If you would like to recognize your child’s birthday at school, please let us know 24 hours in advance. We can reserve five minutes at the end of the school day. No food, including candy, is to be distributed.


We give out small prizes to children for the reading and math incentive programs and are always willing to take donations to use as rewards. Remember, one person’s junk is another third grader’s prize. We also love chapter books from 2nd to 5th grade levels (French books too). The school secretary will be happy to give you a tax receipt for any items of value.
Field Trips

During field trips students will be transported in school buses. We encourage you to chaperone, but regulations stipulate that siblings may not accompany us.


  • This year we are using the art curriculum, Art Connections. This series provides instruction in the use of line, shape, color and textures in the world of art as well as the world around us. The program encourages exploration, creativity and self-expression. You are invited to our hallway gallery to see our masterpieces.

  • We will use a variety of materials to cover French language arts. Students use a program called Arrimage—a comprehensive curriculum that contains reading, writing, speaking, and even singing. The children will complete worksheets, learn poems, and have many opportunities to play with the language in order to master pronunciation.

    The program also emphasizes communication and self-expression in French. To help reach this goal, students work on acquiring vocabulary, vocabulary and more vocabulary. Students also learn idioms and everyday French expressions. Children are required to speak only French in the classroom beginning in December or January.

    Students will enhance their French language arts program by using iPods to give them more opportunities to hear French at home by recording stories, songs, and vocabulary. The iPods must be returned at the end of the school year.

  • The third grade health text focuses on safety, nutrition, and fitness. We also cover germs and white blood cells as mandated by the state for AIDS prevention.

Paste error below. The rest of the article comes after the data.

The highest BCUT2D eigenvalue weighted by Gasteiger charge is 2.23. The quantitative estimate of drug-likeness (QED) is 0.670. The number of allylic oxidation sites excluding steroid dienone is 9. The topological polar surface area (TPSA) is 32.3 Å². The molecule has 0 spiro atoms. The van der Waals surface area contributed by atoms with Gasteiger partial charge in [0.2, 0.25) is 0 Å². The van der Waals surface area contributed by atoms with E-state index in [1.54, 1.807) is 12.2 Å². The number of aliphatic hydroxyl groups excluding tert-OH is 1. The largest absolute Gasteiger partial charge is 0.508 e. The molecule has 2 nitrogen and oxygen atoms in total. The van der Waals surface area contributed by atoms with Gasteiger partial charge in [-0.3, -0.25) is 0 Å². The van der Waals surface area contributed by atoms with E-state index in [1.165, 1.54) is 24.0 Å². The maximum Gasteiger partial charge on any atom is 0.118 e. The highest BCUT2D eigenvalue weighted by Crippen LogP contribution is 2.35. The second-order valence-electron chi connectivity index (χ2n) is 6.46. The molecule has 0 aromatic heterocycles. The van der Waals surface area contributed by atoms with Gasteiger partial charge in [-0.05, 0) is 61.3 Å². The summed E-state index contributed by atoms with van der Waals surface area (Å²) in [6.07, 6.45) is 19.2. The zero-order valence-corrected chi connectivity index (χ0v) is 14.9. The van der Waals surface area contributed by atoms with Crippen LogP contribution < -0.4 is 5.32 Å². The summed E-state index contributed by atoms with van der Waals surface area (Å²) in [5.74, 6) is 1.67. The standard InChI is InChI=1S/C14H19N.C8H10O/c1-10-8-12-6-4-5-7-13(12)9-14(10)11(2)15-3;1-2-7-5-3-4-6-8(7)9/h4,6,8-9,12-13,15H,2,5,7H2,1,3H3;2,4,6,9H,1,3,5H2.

• Students will use a variety of French textbook this year to be sure their education is closely aligned with the new Oregon state math benchmarks. We will also occasionally use activities from a book called Mathland which program compliments the French text very nicely, but the students do not have a book from which to work. However, Mathland does an excellent job of introducing concepts through exploratory work, and the French texts provide students with the opportunity to apply what they know and practice for mastery. The French books also helps students with their French skills, because they will have to read story problems and answer them in French.

    Students are tested at the beginning of each unit to determine if they already are at a third grade mastery level. If that is the case, then we provide that student with enrichment opportunities in the form of work sheets, problem solving activities advanced textbook work, and various projects. This way, students have an opportunity to broaden their skills and apply math to a variety of situations.

  • Math problem solving is addressed in French class and students have problem solving homework assignments that are written in English. There will be systematic instruction on how to solve a mathematical story problem and how to clearly explain our thinking and reasoning. The curriculum was developed by Oregon educators to meet the needs of students taking the Oregon Statewide Problem Solving Assessment.